The well-being of our employees, individuals that we support and facility visitors, is our first concern. While the risks are currently very low in the United States generally, it’s possible that the Coronavirus outbreak will worsen and more directly affect us, our business operations and our community. That could happen quickly. We are paying attention to available sources of public health information, especially in the Greater Boston area. Walnut Street Center has a Continuity of Operations Plan in place and employee are encouraged to review its contents. Please feel free to make guardians and individuals know that we are paying close attention to this very fluid situation, and that we will be making ongoing decisions about appropriate measures to adopt to provide for the well-being of all. Please keep me apprised of any concerns or questions that arise.
Thank you for your cooperation, understanding, and compliance with the above policies. Additional information and measures will be taken and announced going forward as needed. In the meantime, if you have any questions or concerns please do not hesitate to bring them to me or to the attention of your supervisor, Human Resources or any member of management.
Save The Date for our 2020 Celtics fundraiser scheduled for 3/6/20 – Celtics vs. the Utah Jazz!
We will be in the Promenade Suite with complimentary food throughout the game and a cash bar!
Celtic mascot Lucky will be in attendance and a Championship trophy will be available for pictures so become a sponsor today! Contact Carolyne Guffey at firstname.lastname@example.org if you are interested in sponsoring or donating to Walnut Street Center.
Adults on the autism spectrum face many challenges, from sensory overload to extreme anxiety. In the Greater Boston area, the Walnut Street Center offers a place of compassion and inclusion for autistic adults to thrive and live engaged lives through a variety of support services. Its residential homes and day services teach essential life skills, create personal connections with others, and foster confidence and community understanding.
One client that has benefited from the organization is Able, a 39-year-old non-verbal, adult with a severe cognitive disability that expresses his emotions through body language postures and modified nods. He lives with his four roommates in Arlington, interacting and interpreting the world in his most authentic way. The Center assists him with his personal care and home services, such as money management and transportation to medical support.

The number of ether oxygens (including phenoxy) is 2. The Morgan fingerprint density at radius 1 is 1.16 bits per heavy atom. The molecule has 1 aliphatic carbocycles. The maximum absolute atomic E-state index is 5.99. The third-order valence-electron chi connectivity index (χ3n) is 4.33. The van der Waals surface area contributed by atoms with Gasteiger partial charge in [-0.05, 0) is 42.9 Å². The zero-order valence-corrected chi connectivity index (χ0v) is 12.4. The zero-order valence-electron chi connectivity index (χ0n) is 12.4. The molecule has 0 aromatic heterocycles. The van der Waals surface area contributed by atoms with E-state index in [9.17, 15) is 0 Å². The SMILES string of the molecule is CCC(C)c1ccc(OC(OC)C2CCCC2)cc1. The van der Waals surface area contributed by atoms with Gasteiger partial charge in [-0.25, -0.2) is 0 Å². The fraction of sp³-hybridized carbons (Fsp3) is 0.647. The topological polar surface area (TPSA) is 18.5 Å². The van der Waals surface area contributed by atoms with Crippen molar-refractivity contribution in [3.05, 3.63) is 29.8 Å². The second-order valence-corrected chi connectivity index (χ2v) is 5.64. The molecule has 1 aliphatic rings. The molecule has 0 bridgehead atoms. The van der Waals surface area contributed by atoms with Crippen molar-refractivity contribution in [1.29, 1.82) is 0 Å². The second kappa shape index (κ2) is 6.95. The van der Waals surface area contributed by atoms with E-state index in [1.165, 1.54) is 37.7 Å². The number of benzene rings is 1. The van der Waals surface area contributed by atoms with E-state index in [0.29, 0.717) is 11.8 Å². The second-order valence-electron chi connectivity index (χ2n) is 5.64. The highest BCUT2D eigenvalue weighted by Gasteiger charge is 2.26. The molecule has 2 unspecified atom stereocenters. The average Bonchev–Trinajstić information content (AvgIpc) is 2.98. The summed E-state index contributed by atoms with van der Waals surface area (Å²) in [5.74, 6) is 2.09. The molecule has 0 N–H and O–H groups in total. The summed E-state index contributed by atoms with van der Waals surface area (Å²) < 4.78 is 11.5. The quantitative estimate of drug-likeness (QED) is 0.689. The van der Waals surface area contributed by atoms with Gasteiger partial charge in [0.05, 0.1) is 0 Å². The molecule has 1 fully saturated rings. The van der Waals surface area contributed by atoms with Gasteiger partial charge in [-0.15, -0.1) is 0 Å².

According to Forbes, 1.5 million autistic adults are living in the United States with a range of low to high functioning abilities. Able’s severe disabilities do not hamper him from living his best life. He values being with family and friends, appreciates music, running, and being physically fit. He also loves to eat and try new foods. He is the biggest fan of his mother’s Spanish cuisine.
In no words, Able shows others to live in harmony, find wonder, and appreciate the quieter things in life. He likes to walk for hours in his favorite park near his home, admiring the things around him. It does not bother him to disassemble a lamp, a light fixture, or a heater. He’s simply curious. People that are patient and understand his differences make the most impact with him like his mom and sisters. He does not care what others wear or where they live. Most important to him is to feel safe and happy. When his environment does change with loud noises, disruptive voices, and distractions, he becomes agitated and overwhelmed.
Our state is full of diverse people. It’s essential to understand better this disorder and some of the challenging symptoms associated with autism. Adults on the autism spectrum want a greater sense of self-worth and a welcoming community that protects their long-term well-being. If you know of a family or individual that may benefit from the Walnut Street Center or are a company looking for a recognized corporate sponsorship program, contact us for more information.
One of the individuals that attend Walnut Street Center is Joe, whose personal story is one of hope and healing. He’s a quiet, humble man with a remarkable positive attitude. He has loved motorcycles since he was nine-years-old and his friendship with the members of the Hard Knocks Motorcycle Club runs deep. His friends visit him once a week. They cut his hair, take him to rallies or visit motorcycle shops. While his three kids ages 10-15 years don’t ride, Joe would be okay if it made them happy. “It’s just life,” he says, from a chair with his tattooed arm draped in a sling and a long brace around his leg.
Joe survived life-threatening injuries from an accident on a tragic night in May 2015 while riding his Harley Davidson Road Glide motorcycle alone. The impact threw him into a fence.